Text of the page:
Environment industries archive
Key departmental publications, e.g. annual reports, budget papers and program guidelines are available in our online archive.
Much of the material listed on these archived web pages has been superseded, or served a particular purpose at a particular time. It may contain references to activities or policies that have no current application. Many archived documents may link to web pages that have moved or no longer exist, or may refer to other documents that are no longer available.
A technical modification at the Marulan South Limestone Mine involving the addition of a chute and a second rotary valve to the collection hoppers of the primary and secondary crusher baghouses has enabled the removal of fine dusts from the process and the collection of the limestone dust for sale as a by-product.
The Marulan South Limestone Mine is part of the Blue Circle Southern Cement company. It is situated on the edge of the Shoalhaven River gorge adjoining the Morton National Park 380 km south west of Sydney.
The Marulan Site Limestone Mine and the surrounding environment
The company supplies limestone to cement plants at Berrima and Maldon as well as the BHP steelworks at Port Kembla. The mine has a total production of three million tonnes per year. The mine has been in existence since 1929 with some of the original plant still in operation.
The limestone rock is drilled, blasted, loaded and hauled from the opencut mine to a processing plant where it is crushed and then dispatched in railtrucks. The crushing plant consists of primary, secondary and tertiary crushers. The limestone is transported between crushing stations and to dispatch silos by conveyors.
As a result of the crushing and conveying processes a significant amount of dust is generated. The primary and secondary crushers are connected to baghouses to minimise direct dust emissions to the atmosphere. Both baghouses have collection hoppers which hold up to 6 tonnes of fine limestone dust. The collected dust is discharged periodically back onto the conveyor system via an automatically controlled rotary valve and chute.
However as the collected dust is very fine a large portion of it becomes airborne again. Additional dust is generated from this fine material at conveyor transfer points or at conveyor return rollers, where material that has become lodged in small indentations in the conveyor surface is shaken off.
This dust either settles on the plant floor and equipment, which requires regular cleaning, or is discharged to the atmosphere. The airborne dust also poses a health hazard to employees.
The cleaner production initiative implemented at Blue Circle was relatively simple. A bypass chute and second rotary valve were fitted to the collection hoppers on the primary and secondary crusher baghouses. The bypass chute was then connected to one tonne capacity bulker bags. This enabled the collected fines to be discharged directly to a contained system and has eliminated the substantial generation of dust associated with the former practice. In addition the collected material is now sold as a lime fertiliser.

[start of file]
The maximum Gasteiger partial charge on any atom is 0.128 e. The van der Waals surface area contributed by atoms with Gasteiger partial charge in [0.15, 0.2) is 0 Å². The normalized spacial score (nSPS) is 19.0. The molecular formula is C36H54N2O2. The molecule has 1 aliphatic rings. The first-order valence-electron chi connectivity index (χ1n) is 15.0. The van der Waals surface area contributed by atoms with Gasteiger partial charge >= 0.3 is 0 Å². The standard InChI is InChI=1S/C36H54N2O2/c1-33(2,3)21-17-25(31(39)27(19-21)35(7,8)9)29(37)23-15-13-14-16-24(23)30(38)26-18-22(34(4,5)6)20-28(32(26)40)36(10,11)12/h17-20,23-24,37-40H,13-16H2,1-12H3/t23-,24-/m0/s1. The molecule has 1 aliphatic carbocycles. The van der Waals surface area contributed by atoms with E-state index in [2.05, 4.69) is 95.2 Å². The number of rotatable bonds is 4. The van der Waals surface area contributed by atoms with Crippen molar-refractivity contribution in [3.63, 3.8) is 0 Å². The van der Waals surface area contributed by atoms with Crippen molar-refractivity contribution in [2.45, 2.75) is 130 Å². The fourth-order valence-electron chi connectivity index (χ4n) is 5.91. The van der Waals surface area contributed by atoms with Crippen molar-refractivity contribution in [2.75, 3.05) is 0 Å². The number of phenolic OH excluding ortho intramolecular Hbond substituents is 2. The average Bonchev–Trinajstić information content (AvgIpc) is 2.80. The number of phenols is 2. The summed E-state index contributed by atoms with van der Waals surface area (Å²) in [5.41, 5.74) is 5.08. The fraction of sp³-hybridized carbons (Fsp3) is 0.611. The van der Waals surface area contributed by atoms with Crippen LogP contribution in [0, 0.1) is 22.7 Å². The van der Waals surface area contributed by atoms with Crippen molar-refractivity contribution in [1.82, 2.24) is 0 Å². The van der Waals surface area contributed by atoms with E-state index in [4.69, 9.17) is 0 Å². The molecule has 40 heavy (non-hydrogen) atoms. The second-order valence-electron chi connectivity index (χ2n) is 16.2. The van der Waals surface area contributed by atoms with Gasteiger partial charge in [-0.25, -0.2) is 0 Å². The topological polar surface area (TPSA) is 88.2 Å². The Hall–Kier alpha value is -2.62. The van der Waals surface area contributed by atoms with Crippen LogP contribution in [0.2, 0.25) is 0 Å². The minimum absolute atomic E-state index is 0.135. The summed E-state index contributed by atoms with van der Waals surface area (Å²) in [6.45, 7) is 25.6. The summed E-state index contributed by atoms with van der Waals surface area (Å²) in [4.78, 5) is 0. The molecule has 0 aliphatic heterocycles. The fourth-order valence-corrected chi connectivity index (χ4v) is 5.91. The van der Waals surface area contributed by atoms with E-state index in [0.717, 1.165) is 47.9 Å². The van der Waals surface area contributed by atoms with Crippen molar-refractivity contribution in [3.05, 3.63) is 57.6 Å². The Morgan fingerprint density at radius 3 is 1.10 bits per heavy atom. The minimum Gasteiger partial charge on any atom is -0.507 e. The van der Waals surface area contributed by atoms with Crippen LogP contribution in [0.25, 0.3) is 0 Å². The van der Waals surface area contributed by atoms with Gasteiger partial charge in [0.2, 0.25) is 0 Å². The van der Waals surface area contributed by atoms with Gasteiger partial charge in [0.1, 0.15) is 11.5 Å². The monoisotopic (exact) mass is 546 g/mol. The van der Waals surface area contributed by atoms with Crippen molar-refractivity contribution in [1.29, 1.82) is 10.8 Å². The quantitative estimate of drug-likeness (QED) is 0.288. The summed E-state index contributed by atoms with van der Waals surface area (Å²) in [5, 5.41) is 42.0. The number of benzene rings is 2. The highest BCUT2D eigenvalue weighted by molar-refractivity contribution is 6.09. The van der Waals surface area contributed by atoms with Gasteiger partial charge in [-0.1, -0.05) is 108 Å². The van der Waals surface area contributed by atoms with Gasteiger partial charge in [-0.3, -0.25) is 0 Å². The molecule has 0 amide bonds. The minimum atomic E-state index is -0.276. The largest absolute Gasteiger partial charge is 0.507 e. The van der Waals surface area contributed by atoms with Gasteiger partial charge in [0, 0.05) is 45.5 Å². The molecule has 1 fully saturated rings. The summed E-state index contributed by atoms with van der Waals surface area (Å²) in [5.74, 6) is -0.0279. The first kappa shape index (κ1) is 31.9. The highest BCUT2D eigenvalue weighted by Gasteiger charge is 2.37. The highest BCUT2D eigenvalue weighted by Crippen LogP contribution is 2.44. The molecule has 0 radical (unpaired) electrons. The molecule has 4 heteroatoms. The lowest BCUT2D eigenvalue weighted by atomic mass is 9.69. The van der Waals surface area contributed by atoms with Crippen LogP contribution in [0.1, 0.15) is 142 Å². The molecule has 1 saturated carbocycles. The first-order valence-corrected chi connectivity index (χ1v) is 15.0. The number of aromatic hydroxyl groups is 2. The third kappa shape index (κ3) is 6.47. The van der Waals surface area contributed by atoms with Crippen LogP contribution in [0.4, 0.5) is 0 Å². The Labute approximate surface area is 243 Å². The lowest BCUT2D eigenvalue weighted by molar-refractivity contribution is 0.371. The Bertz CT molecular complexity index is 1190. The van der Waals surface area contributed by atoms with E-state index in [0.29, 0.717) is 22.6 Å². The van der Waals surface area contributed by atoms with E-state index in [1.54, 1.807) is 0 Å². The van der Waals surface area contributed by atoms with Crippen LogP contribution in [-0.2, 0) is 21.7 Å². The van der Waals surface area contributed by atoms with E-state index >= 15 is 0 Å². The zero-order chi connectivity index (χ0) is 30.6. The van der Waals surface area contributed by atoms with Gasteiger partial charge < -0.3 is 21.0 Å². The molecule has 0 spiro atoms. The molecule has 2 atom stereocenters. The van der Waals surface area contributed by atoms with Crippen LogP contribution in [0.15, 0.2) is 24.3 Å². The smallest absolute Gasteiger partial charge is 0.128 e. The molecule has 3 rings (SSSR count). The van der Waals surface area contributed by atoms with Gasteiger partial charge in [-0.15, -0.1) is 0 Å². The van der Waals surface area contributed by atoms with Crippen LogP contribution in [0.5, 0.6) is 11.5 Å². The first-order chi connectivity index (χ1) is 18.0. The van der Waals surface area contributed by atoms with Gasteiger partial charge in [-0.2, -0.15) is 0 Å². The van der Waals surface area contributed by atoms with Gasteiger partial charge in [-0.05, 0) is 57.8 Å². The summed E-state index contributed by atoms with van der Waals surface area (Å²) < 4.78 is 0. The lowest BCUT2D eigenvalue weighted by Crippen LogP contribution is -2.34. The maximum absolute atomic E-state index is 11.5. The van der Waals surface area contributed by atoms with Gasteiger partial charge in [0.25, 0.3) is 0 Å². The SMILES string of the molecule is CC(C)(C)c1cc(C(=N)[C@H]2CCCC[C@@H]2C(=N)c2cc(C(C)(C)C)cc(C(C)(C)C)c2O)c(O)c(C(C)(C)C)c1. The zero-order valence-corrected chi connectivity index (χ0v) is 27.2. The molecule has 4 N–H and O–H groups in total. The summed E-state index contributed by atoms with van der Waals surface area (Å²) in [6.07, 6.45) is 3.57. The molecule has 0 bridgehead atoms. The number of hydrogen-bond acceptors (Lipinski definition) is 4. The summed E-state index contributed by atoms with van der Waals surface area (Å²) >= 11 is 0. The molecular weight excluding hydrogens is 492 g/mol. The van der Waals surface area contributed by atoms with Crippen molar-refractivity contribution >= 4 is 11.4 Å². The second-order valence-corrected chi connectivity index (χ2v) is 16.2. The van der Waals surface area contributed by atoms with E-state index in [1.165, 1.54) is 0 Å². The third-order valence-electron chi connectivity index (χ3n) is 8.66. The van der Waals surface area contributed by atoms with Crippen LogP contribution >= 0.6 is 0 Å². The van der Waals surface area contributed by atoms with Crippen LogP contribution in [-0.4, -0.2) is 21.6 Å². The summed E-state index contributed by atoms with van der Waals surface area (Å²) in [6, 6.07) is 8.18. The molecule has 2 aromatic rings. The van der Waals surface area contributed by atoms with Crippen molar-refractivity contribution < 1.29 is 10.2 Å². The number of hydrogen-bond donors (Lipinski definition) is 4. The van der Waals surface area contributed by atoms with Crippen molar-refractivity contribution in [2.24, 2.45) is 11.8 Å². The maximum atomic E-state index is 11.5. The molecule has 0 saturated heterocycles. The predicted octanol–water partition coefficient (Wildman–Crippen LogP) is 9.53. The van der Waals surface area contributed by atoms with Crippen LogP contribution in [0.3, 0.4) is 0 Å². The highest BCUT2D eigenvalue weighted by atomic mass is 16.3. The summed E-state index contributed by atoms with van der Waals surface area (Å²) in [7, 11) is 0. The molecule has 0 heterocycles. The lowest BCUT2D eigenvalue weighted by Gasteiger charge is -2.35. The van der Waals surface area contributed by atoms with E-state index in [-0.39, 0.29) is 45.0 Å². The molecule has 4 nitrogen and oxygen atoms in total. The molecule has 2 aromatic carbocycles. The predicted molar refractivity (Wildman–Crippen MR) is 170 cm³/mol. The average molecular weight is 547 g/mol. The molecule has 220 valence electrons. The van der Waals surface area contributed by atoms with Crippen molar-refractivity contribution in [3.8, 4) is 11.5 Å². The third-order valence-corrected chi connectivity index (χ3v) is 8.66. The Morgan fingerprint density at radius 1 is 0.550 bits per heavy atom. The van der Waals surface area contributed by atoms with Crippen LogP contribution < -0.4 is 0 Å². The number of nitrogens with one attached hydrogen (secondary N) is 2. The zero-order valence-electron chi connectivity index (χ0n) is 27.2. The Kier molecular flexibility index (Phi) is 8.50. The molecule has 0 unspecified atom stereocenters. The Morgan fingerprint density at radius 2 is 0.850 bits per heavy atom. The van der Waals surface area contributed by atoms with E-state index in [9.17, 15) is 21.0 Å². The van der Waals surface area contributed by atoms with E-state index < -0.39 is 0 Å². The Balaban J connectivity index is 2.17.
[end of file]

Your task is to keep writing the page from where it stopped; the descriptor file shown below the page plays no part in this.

The three main benefits from this cleaner production initiative are:
Sale of the dust as lime fertiliser generates income of $25,000 per year (1997).
The costs of the modifications were only $3,500, giving a payback period of approximately two months.
The initial motivation came from the staff on the plant floor who wanted to reduce the hours involved in plant and equipment cleaning.
An initial obstacle encountered was the occasional difficulty experienced by customers in unloading the bulker bags due to moisture retention which caused the limestone dust to set hard. This problem was overcome through bulk transport of the dust in specially designed trucks.
An upgrade of Marulan Works occurred in early 2001 encompassing the principles of cleaner production. The upgrade involved the installation of a limestone feed pre-heater which has improved the plant's energy efficiency and capacity in line with customer demand whilst improving product quality and enhancing Blue Circle Southern Cement's continual commitment to the environment.
The limestone treatment process involves the conversion of limestone (calcium carbonate) into quicklime (calcium oxide) by heating the crushed limestone in a kiln.
Prior to the installation of the pre-heater, the limestone feed entered the kiln at ambient temperature. The pre-heater, which is fuelled by waste gases from the kiln raises the temperature of the limestone to 800 degrees Celsius prior to its entering the kiln.
The benefits are that:
The Pre-heater equipment and inside the kiln
Blue Circle Southern Cement implemented numerous environmental initiatives in addition to those documented here and in particular has established Community Liaison Committees who help to prepare the company's environmental improvement plans. Blue Circle Southern Cement is also a Greenhouse Challenge participant.
Lime Operations Manager
Blue Circle Southern Cement
MARULAN NSW 2579
Ph: (02) 4820 3031
Fax: (02) 4841 1617
Internet: www.bluecirclesoutherncement.com.au (preferred)
Further initiatives: 2001
Casestudy initially prepared: June 1997 by the Australian Centre for Cleaner Production
Last modified: May 2001